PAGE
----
Vocal human rights activist Malcolm X once said: "You don't stick a knife in a man's back nine inches and then pull it out six inches and say you're making progress" and I was reminded of his comment when I heard that British Prime Minister Boris Johnson today begged Israel not to push ahead with plans to annex Palestinian territory.
Johnson and his party are no friends of the Palestinian people so his article in Yedioth Ahronoth newspaper must be seen for what it is … he is pandering to those sections of the pro-Israeli lobby which view Israeli Prime Minister Benjamin Netanyahu as a step too far even by Tel Aviv standards. He's certainly doing no favours to the Palestinian people whose rights have been trashed on a daily basis under the brutal occupation.
The British Government, historically, has done little or nothing for the Palestinians over the years ever since plunging in the knife through the 1917 Balfour Declaration by offering a promised land to the Zionist project which laid the foundation for the formation of the state of Israel.
The latest Palestinian land theft proposed by Netanyahu and his new coalition government has already been roundly condemned by the international community, traditional pro-Israeli groups and even supporters within his own party. So don't for one minute believe that Johnson has suddenly woken up to the injustices meted out to Palestinians for more than a century.
At the time of writing I'm still not certain which way Netanyahu will go with his vow to annex Palestinian territory where a number of illegal Israeli settlements squat. Naturally those living in the illegal settlements are urging him to go ahead with the land grab which is unprecedented even by Tel Aviv standards.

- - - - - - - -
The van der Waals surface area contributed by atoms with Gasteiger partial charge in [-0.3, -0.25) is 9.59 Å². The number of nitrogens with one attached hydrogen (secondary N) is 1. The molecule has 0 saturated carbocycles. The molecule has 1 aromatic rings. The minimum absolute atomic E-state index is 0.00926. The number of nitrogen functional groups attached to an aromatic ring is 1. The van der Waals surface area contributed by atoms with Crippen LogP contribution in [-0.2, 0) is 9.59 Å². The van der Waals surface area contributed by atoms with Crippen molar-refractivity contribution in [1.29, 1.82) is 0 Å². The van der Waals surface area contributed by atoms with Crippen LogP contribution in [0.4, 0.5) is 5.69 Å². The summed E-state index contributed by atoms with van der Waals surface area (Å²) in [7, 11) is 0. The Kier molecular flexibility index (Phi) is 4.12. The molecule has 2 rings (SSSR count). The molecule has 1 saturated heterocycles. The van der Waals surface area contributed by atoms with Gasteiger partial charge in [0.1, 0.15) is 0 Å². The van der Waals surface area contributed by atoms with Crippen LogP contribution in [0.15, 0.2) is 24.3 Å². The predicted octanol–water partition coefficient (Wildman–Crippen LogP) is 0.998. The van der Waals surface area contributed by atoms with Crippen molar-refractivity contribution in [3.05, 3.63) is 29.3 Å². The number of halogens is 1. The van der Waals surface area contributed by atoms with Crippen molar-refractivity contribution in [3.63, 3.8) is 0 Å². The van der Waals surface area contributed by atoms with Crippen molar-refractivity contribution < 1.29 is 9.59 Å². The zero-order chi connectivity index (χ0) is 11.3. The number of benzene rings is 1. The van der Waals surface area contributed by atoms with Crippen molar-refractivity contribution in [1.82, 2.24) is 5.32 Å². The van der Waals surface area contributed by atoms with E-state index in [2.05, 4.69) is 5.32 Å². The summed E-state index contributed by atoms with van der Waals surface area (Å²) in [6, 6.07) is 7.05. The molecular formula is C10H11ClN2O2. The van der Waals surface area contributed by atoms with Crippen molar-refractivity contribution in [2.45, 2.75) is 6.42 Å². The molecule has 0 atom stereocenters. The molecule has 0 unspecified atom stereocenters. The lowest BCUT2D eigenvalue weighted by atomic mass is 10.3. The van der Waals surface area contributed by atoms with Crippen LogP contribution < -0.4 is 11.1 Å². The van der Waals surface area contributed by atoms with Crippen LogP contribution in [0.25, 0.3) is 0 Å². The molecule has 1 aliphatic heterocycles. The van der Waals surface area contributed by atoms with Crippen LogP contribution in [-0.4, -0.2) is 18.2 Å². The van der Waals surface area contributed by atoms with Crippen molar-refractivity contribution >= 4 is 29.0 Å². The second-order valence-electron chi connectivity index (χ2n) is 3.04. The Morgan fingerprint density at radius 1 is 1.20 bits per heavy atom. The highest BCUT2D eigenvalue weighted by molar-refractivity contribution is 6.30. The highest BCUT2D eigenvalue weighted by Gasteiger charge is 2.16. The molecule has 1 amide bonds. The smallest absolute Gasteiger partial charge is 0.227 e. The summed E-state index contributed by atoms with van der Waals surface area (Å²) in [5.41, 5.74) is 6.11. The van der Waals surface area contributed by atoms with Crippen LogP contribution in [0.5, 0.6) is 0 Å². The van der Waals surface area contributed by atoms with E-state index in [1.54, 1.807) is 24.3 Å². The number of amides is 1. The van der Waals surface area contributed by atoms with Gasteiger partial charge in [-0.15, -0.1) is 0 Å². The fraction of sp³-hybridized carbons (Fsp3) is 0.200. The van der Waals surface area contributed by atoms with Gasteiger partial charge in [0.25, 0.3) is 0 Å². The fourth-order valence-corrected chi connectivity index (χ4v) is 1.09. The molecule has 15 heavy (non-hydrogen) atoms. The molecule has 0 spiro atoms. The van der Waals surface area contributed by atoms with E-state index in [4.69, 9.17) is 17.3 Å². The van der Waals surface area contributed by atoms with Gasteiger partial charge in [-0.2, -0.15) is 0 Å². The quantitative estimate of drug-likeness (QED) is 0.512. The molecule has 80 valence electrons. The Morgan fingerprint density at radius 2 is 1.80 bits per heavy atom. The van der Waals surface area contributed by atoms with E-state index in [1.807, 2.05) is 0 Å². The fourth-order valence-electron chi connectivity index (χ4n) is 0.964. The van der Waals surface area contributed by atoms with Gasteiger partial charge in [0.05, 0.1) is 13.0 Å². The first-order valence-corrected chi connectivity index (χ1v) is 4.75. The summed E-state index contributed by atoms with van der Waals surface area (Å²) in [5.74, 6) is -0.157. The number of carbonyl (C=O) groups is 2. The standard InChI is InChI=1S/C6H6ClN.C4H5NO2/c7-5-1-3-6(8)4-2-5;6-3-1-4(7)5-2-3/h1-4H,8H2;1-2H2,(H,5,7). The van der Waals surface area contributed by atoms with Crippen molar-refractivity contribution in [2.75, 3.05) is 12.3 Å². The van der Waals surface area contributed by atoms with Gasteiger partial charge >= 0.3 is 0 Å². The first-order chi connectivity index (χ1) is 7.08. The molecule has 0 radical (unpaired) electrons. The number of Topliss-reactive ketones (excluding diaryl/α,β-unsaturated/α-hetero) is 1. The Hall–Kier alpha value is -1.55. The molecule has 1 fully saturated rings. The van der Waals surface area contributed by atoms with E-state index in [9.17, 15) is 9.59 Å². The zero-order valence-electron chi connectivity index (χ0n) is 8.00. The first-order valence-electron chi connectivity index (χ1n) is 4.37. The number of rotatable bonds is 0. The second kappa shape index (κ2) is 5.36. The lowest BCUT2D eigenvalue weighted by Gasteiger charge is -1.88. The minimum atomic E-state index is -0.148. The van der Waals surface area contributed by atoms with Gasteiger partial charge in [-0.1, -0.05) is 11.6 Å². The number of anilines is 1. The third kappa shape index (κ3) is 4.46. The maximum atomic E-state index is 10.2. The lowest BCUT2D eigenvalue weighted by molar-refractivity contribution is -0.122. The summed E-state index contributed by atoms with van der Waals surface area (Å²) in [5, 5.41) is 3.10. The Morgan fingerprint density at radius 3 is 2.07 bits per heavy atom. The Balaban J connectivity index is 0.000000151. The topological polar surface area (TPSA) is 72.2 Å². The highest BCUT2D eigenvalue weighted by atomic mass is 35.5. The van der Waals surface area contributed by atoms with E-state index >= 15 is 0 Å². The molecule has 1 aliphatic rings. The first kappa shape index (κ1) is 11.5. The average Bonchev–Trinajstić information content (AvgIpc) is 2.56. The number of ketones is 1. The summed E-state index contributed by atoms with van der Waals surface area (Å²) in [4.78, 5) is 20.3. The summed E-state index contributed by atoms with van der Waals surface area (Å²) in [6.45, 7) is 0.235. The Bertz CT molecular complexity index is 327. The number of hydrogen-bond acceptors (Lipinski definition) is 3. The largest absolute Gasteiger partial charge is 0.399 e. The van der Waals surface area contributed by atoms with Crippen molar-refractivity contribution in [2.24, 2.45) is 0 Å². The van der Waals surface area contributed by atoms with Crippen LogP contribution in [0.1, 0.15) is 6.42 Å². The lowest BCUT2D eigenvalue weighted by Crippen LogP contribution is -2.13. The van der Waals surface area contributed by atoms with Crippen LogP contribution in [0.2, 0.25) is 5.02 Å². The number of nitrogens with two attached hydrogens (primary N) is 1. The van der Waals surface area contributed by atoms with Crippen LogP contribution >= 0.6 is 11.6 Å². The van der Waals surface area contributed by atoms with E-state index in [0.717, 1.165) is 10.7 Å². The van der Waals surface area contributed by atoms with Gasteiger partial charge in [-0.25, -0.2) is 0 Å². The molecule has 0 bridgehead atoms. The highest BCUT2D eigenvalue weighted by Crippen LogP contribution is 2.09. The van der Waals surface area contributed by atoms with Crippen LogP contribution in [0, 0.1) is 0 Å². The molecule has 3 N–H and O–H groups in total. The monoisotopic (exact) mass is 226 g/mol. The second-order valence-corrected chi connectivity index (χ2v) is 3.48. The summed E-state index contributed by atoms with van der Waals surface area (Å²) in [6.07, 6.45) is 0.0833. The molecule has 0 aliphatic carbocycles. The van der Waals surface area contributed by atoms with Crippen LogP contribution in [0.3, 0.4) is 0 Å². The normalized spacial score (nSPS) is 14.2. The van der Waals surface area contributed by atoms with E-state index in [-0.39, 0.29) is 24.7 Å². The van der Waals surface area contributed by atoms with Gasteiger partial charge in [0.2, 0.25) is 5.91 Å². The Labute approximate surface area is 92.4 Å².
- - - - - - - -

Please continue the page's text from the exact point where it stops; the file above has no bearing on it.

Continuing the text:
However there are other considerations and this was brought home loud and clear when Zionist and American Republican politician Eliot Engel, the chair of the US House Foreign Affairs Committee and one of the top congressional allies of the Israeli government, realised he was about to lose his primary.
Losing his seat sent shock waves through the corridors of power in Tel Aviv and throughout Zionist circles because Jamaal Bowman, a middle school principal and political newcomer, joins a small but growing group within the Democratic caucus willing to put conditions on financial support to the Israeli military. Even the European Union is threatening sanctions.
But it is the threat of losing military aid which is focussing those elements of the pro-Israeli lobby who are urging Netanyahu to pull back on his land grab plans.
Meanwhile there are those eternal optimists who still cling on to the vision of a viable, independent Palestinian state when it is now widely acknowledged that the dream of a two state solution has evaporated.
If the Palestinians want to move forward from this then radical action is needed on an unprecedented scale. There is a growing opinion that the Palestinian Authority is no longer fit for purpose and should be disbanded. Since, in recent years, under the leadership of Mahmoud Abbas it has done little to protect the Palestinians while appearing to serve the interests of Israel instead.
Saeb Erekat, secretary general of the Palestine Liberation Organization recently told a Washington Post journalist what annexation would mean. He said: "It means that I, as a Palestinian, will not be able to do anything without their permission. It means they will control my movements, my planning, my borders and my access to everything. … " Sorry, Mr Erekat, but under the PA isn't that already happening to Palestinians living in the occupied West Bank and Gaza?
Just as the Ramallah leadership serves the interests of the Zionist State more than its own people, this naked ambition to wipe Palestine off the map by Netanyahu may yet just be the jolt the ordinary Palestinians need to rethink their current strategy. Again, the condition of the Palestinians reminds me of something Malcolm X said of his own followers: "People involved in a revolution don't become part of the system; they destroy the system… The Negro revolution is no revolution because it condemns the system and then asks the system it has condemned to accept them…"
Whatever is decided by Tel Aviv today Palestinians must act decisively and start to determine their own future. They should also recognise that only they can pull out the knife from their back and use it to carve their own future.
The views expressed in this article belong to the author and do not necessarily reflect the editorial policy of Middle East Monitor.